That the director of the film like Gunaa, whose lore has been getting burnished with every year (even though the film did not do well commercially upon its release in the November of 1991), does not know who has the film's rights is perplexing.

    Going by his words, even Haasan isn't so sure. And that straightaway takes us to the question: Who was the producer of Gunaa?

    Well, to produce a movie of Haasan, who was arguably the greatest star of the 90s in Tamil, it has to be a big and established name. As it happens, that is not the case. At least outwardly. 

    The film's producer is credited to one Alamelu Subramanian, and the film has been produced under the banner Swathi Chitra International. The production house's only other film on record is Chinna Vaathiyar, helmed by Singeetham Srinivasa Rao and dialogues penned by 'Crazy' Mohan — two hands that decidedly belong to Haasan's table.

    The Legend Of DNS

    Anyway, Alamelu Subramaniam is said to be the wife of D N Subramaniam, better known in film circles through his initials DNS. If Haasan was the heart and brain of Raj Kamal Films, then DNS was its sinews. He was Haasan's most trusted lieutenant when it came to the production side. Every rupee spent through Raj Kamal was through DNS only.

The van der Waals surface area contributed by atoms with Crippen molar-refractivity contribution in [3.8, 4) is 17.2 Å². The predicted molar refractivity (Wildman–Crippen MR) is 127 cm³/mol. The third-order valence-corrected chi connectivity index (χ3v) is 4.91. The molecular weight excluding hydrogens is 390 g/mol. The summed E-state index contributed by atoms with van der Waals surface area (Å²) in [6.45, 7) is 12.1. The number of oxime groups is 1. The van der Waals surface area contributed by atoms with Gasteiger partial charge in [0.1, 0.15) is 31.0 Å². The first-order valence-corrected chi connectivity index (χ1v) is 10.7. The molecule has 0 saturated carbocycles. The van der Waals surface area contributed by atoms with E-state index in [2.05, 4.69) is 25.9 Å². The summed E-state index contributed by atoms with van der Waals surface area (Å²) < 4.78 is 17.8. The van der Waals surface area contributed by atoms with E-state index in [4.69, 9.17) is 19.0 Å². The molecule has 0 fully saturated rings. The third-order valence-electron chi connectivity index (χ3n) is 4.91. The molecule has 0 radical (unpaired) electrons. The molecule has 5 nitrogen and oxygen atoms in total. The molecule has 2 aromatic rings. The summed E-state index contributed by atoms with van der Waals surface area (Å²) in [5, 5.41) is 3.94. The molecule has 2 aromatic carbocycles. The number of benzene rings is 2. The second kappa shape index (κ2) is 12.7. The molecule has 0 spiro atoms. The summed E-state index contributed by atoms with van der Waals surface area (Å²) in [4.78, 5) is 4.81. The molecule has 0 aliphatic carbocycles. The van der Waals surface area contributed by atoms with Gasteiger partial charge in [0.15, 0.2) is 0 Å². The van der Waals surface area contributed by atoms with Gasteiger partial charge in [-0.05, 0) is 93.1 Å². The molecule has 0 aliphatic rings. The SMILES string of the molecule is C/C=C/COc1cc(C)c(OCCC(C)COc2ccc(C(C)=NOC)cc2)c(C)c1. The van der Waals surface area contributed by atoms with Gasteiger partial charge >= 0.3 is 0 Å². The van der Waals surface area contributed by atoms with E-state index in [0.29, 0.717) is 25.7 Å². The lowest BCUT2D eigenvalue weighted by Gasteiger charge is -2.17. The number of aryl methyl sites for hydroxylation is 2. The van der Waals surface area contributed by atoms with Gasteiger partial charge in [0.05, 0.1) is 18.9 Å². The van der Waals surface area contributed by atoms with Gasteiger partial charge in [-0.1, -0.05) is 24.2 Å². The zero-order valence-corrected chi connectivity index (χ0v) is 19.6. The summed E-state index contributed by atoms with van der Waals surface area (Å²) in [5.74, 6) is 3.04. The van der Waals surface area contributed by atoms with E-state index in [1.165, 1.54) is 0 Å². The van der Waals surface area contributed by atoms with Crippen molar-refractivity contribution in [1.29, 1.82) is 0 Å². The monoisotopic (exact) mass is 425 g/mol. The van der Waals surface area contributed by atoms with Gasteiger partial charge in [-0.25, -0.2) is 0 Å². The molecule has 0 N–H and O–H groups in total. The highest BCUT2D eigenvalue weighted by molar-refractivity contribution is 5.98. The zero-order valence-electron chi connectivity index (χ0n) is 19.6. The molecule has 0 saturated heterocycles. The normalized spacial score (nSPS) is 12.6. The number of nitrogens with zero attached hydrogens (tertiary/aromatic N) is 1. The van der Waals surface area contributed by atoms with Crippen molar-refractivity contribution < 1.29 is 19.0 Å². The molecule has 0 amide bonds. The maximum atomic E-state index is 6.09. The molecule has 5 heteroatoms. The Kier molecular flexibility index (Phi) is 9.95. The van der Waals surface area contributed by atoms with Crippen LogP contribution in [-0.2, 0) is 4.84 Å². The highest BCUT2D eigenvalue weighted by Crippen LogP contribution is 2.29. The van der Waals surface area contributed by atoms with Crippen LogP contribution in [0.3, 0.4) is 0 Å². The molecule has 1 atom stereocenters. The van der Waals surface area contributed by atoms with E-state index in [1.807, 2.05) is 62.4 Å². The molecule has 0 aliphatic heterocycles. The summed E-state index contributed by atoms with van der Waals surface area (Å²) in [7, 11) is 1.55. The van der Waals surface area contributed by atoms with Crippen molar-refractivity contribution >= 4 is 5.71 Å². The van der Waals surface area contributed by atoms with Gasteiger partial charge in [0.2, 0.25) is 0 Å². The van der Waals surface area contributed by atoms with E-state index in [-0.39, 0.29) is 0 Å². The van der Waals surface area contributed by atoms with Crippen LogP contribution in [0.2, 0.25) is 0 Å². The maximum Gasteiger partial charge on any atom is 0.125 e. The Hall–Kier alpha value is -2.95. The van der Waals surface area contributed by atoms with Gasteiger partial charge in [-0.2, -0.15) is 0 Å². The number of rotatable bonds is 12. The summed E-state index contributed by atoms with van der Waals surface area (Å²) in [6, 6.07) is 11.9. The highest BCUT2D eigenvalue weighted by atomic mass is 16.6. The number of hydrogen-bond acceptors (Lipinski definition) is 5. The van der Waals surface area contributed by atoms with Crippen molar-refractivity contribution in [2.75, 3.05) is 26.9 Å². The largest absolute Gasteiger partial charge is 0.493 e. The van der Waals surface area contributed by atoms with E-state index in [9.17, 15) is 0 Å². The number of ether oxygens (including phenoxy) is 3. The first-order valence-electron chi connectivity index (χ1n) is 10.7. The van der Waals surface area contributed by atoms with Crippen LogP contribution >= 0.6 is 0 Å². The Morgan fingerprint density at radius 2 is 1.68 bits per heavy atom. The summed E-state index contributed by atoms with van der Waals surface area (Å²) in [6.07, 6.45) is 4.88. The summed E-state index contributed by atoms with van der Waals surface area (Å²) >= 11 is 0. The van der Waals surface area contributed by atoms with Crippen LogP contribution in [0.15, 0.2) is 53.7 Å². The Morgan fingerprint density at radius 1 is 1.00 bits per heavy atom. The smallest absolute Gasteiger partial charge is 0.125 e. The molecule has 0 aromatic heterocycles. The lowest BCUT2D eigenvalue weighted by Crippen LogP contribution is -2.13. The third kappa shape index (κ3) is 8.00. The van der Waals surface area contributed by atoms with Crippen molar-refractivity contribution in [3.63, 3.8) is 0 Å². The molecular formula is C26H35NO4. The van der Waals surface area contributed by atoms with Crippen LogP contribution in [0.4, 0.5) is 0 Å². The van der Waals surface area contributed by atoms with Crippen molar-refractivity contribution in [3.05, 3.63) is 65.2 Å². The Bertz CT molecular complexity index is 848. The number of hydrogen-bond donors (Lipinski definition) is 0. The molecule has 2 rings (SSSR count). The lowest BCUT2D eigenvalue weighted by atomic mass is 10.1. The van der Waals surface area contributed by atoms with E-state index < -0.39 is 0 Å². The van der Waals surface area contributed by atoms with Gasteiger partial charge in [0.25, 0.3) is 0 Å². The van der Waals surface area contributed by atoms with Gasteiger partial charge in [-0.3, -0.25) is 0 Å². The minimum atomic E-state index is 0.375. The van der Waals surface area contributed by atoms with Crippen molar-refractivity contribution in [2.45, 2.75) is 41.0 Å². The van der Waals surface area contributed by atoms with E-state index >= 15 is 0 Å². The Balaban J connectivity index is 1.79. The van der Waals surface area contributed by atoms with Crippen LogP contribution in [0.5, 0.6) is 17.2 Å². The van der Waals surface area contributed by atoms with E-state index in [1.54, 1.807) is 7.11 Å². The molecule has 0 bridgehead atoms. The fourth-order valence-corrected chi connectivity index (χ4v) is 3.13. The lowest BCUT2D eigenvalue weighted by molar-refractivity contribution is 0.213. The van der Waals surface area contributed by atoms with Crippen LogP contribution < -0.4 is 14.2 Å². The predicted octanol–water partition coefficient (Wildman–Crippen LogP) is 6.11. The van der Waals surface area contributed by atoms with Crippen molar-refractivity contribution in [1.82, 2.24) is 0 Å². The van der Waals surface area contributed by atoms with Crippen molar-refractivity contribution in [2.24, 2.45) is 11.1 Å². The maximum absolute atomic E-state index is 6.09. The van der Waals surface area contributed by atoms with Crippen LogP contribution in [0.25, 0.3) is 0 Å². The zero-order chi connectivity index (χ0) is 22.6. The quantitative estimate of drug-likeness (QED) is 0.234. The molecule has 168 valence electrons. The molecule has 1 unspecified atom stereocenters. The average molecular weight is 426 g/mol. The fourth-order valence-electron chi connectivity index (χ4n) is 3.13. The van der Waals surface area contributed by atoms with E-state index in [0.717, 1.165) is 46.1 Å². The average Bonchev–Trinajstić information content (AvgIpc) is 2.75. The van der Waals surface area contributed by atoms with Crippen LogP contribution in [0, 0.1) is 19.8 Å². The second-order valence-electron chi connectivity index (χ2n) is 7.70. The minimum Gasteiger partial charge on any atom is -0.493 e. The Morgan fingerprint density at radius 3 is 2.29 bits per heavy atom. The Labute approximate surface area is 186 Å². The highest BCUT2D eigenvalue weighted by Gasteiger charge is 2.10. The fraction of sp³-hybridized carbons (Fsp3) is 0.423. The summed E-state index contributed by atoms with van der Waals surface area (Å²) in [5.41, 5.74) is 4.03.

The career of DNS is in many ways the career of many old-school production heads in Kollywood — diligent, honest, and implicitly loyal to the boss. It is a kind of culture that the oldest film studio in India, AVM, exemplified.

    And it is no surprise that DNS came from that background and was imbibed with that ethos. He started his career with lyricist Kannadasan and his brother AL Srinivasan in the late 60s. In that, DNS worked in their production office. After Kannadasan's death in the early 80s, Haasan, who had an eye for such committed talent, assimilated him into his newly-launched Raj Kamal Films.

    By the dint of his work ethic, DNS became the pillar of Raj Kamal films. Though unheralded to the outside world, he was a minor legend in the film world for his steadfast sincerity. He was the executive producer for some of the major movies that Kamal Haasan bankrolled. DNS' name could be spotted in the credit lines of big films like Thevar Magan and Hey Ram

    But only with Gunaa (and of course Chinna Vaathiyar), Subrmanaiam was elevated to the actual producer under his wife's name. But was he the real producer of Gunaa, one of Haasan's prized movies? Or Haasan just used his Man Friday to surreptitiously produce the film? After all, it was not uncommon for big stars to produce movies in their assistants' name.

    There are no easy answers. But it is also too much to suggest any hanky-panky here. It is quite possible that Haasan wanted to help his production confidant and may have backed the project fully on the creative aspect, while it was left to DNS to make whatever profit from it on the business side.

    That it didn't make much money is a different point altogether. It is the likes of DNS, who even if unsung, bring respect to the film business. The vital cogs without which the film wheel wouldn’t rotate.

    DNS, as long as he was healthy and active, remained with Raj Kamal. But he seems to have withdrawn himself after he fell ill due to old age. DNS passed away in 2021, and Haasan was one of the first to pay homage. The two had such a great bondage and genuine affection for each other.

    To echo the lines of Gunaa (and Manjummel Boys), Manidhar Unarndhu Kolla Idhu Manidha Kaadhal Alla.